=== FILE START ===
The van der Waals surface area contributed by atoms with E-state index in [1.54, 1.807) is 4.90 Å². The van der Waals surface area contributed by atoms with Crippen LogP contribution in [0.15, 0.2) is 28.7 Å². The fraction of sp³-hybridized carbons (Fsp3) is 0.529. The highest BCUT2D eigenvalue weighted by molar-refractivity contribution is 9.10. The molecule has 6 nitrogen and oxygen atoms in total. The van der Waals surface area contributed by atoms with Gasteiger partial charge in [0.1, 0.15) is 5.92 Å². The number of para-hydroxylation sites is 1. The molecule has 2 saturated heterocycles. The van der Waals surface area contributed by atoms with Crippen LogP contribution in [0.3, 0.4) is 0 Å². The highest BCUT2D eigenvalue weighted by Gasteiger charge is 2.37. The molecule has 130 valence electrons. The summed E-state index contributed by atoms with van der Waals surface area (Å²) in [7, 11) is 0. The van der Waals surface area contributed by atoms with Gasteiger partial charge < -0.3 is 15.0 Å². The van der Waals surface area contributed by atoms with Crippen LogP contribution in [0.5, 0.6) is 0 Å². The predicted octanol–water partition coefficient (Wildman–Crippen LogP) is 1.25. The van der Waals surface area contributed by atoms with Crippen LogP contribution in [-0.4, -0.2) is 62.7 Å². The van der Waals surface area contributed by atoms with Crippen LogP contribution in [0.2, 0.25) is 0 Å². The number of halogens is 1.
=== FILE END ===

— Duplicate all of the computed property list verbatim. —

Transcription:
The van der Waals surface area contributed by atoms with E-state index in [1.54, 1.807) is 4.90 Å². The van der Waals surface area contributed by atoms with Crippen LogP contribution in [0.15, 0.2) is 28.7 Å². The fraction of sp³-hybridized carbons (Fsp3) is 0.529. The highest BCUT2D eigenvalue weighted by molar-refractivity contribution is 9.10. The molecule has 6 nitrogen and oxygen atoms in total. The van der Waals surface area contributed by atoms with Gasteiger partial charge in [0.1, 0.15) is 5.92 Å². The number of para-hydroxylation sites is 1. The molecule has 2 saturated heterocycles. The van der Waals surface area contributed by atoms with Crippen LogP contribution in [0.3, 0.4) is 0 Å². The highest BCUT2D eigenvalue weighted by Gasteiger charge is 2.37. The molecule has 130 valence electrons. The summed E-state index contributed by atoms with van der Waals surface area (Å²) in [7, 11) is 0. The van der Waals surface area contributed by atoms with Gasteiger partial charge < -0.3 is 15.0 Å². The van der Waals surface area contributed by atoms with Crippen LogP contribution in [0.5, 0.6) is 0 Å². The predicted octanol–water partition coefficient (Wildman–Crippen LogP) is 1.25. The van der Waals surface area contributed by atoms with Crippen LogP contribution in [-0.4, -0.2) is 62.7 Å². The van der Waals surface area contributed by atoms with Crippen LogP contribution in [0.2, 0.25) is 0 Å². The number of halogens is 1.